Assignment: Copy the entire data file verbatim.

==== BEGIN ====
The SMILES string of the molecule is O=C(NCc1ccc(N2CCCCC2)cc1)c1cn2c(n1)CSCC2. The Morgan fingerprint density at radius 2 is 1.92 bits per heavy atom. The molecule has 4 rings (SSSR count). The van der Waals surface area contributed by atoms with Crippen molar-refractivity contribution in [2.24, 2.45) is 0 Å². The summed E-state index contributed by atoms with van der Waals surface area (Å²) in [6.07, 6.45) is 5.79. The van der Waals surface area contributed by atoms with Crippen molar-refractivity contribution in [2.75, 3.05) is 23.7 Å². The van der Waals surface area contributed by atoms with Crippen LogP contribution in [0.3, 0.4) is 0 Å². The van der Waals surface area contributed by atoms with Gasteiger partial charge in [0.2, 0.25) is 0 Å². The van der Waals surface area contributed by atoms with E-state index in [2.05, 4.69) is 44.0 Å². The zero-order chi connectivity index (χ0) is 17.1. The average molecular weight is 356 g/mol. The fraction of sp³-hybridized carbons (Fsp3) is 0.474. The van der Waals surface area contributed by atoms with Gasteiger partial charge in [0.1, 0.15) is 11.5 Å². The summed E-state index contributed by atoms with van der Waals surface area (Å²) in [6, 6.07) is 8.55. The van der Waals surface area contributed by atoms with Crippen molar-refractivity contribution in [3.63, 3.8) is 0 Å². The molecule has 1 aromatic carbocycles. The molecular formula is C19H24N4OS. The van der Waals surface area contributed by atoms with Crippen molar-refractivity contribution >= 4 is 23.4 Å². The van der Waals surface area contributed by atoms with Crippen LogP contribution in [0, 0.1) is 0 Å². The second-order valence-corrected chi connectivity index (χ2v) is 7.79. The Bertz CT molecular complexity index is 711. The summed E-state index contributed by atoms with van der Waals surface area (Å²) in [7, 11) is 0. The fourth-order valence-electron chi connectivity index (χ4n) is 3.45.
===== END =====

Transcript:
The SMILES string of the molecule is O=C(NCc1ccc(N2CCCCC2)cc1)c1cn2c(n1)CSCC2. The Morgan fingerprint density at radius 2 is 1.92 bits per heavy atom. The molecule has 4 rings (SSSR count). The van der Waals surface area contributed by atoms with Crippen molar-refractivity contribution in [2.24, 2.45) is 0 Å². The summed E-state index contributed by atoms with van der Waals surface area (Å²) in [6.07, 6.45) is 5.79. The van der Waals surface area contributed by atoms with Crippen molar-refractivity contribution in [2.75, 3.05) is 23.7 Å². The van der Waals surface area contributed by atoms with Crippen LogP contribution in [0.3, 0.4) is 0 Å². The van der Waals surface area contributed by atoms with Gasteiger partial charge in [0.2, 0.25) is 0 Å². The van der Waals surface area contributed by atoms with E-state index in [2.05, 4.69) is 44.0 Å². The zero-order chi connectivity index (χ0) is 17.1. The average molecular weight is 356 g/mol. The fraction of sp³-hybridized carbons (Fsp3) is 0.474. The van der Waals surface area contributed by atoms with Gasteiger partial charge in [0.1, 0.15) is 11.5 Å². The summed E-state index contributed by atoms with van der Waals surface area (Å²) in [6, 6.07) is 8.55. The van der Waals surface area contributed by atoms with Crippen molar-refractivity contribution in [3.63, 3.8) is 0 Å². The molecule has 1 aromatic carbocycles. The molecular formula is C19H24N4OS. The van der Waals surface area contributed by atoms with Crippen molar-refractivity contribution >= 4 is 23.4 Å². The van der Waals surface area contributed by atoms with Crippen LogP contribution in [0, 0.1) is 0 Å². The second-order valence-corrected chi connectivity index (χ2v) is 7.79. The Bertz CT molecular complexity index is 711. The summed E-state index contributed by atoms with van der Waals surface area (Å²) in [7, 11) is 0. The fourth-order valence-electron chi connectivity index (χ4n) is 3.45.